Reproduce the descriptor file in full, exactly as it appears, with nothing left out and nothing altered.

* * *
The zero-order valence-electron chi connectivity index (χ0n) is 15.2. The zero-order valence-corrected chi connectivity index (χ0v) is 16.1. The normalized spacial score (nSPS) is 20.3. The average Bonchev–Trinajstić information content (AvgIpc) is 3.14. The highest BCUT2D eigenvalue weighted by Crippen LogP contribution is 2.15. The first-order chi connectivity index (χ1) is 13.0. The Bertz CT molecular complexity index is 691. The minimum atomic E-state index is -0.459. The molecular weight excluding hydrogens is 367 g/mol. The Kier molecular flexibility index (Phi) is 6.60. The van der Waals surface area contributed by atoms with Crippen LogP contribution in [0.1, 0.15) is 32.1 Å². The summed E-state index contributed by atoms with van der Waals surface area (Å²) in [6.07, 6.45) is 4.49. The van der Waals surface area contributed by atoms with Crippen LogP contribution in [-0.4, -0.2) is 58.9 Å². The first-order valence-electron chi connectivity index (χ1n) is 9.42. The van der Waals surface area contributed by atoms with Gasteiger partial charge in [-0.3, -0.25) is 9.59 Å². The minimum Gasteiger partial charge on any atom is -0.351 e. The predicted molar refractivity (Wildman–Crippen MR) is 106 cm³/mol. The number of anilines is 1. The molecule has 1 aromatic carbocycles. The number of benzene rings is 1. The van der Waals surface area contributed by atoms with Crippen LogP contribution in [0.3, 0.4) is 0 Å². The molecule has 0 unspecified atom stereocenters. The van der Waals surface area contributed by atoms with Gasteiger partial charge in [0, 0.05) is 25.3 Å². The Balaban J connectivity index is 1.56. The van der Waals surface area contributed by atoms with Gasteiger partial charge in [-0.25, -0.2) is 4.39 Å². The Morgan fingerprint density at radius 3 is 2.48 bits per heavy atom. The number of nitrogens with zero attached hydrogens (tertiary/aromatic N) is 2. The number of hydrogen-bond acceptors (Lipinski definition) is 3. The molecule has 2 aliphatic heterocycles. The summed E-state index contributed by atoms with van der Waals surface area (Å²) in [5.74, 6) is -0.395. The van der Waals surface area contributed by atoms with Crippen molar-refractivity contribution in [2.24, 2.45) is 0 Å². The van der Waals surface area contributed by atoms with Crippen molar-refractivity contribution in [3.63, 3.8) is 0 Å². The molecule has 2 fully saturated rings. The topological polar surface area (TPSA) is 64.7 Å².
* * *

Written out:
The zero-order valence-electron chi connectivity index (χ0n) is 15.2. The zero-order valence-corrected chi connectivity index (χ0v) is 16.1. The normalized spacial score (nSPS) is 20.3. The average Bonchev–Trinajstić information content (AvgIpc) is 3.14. The highest BCUT2D eigenvalue weighted by Crippen LogP contribution is 2.15. The first-order chi connectivity index (χ1) is 13.0. The Bertz CT molecular complexity index is 691. The minimum atomic E-state index is -0.459. The molecular weight excluding hydrogens is 367 g/mol. The Kier molecular flexibility index (Phi) is 6.60. The van der Waals surface area contributed by atoms with Crippen LogP contribution in [0.1, 0.15) is 32.1 Å². The summed E-state index contributed by atoms with van der Waals surface area (Å²) in [6.07, 6.45) is 4.49. The van der Waals surface area contributed by atoms with Crippen LogP contribution in [-0.4, -0.2) is 58.9 Å². The first-order valence-electron chi connectivity index (χ1n) is 9.42. The van der Waals surface area contributed by atoms with Gasteiger partial charge in [-0.3, -0.25) is 9.59 Å². The minimum Gasteiger partial charge on any atom is -0.351 e. The predicted molar refractivity (Wildman–Crippen MR) is 106 cm³/mol. The number of anilines is 1. The molecule has 1 aromatic carbocycles. The number of benzene rings is 1. The van der Waals surface area contributed by atoms with Crippen LogP contribution in [0.3, 0.4) is 0 Å². The molecule has 0 unspecified atom stereocenters. The van der Waals surface area contributed by atoms with Gasteiger partial charge in [0, 0.05) is 25.3 Å². The Balaban J connectivity index is 1.56. The van der Waals surface area contributed by atoms with Gasteiger partial charge in [-0.25, -0.2) is 4.39 Å². The Morgan fingerprint density at radius 3 is 2.48 bits per heavy atom. The number of nitrogens with zero attached hydrogens (tertiary/aromatic N) is 2. The number of hydrogen-bond acceptors (Lipinski definition) is 3. The molecule has 2 aliphatic heterocycles. The summed E-state index contributed by atoms with van der Waals surface area (Å²) in [5.74, 6) is -0.395. The van der Waals surface area contributed by atoms with Crippen molar-refractivity contribution in [2.24, 2.45) is 0 Å². The van der Waals surface area contributed by atoms with Crippen molar-refractivity contribution in [3.63, 3.8) is 0 Å². The molecule has 2 fully saturated rings. The topological polar surface area (TPSA) is 64.7 Å².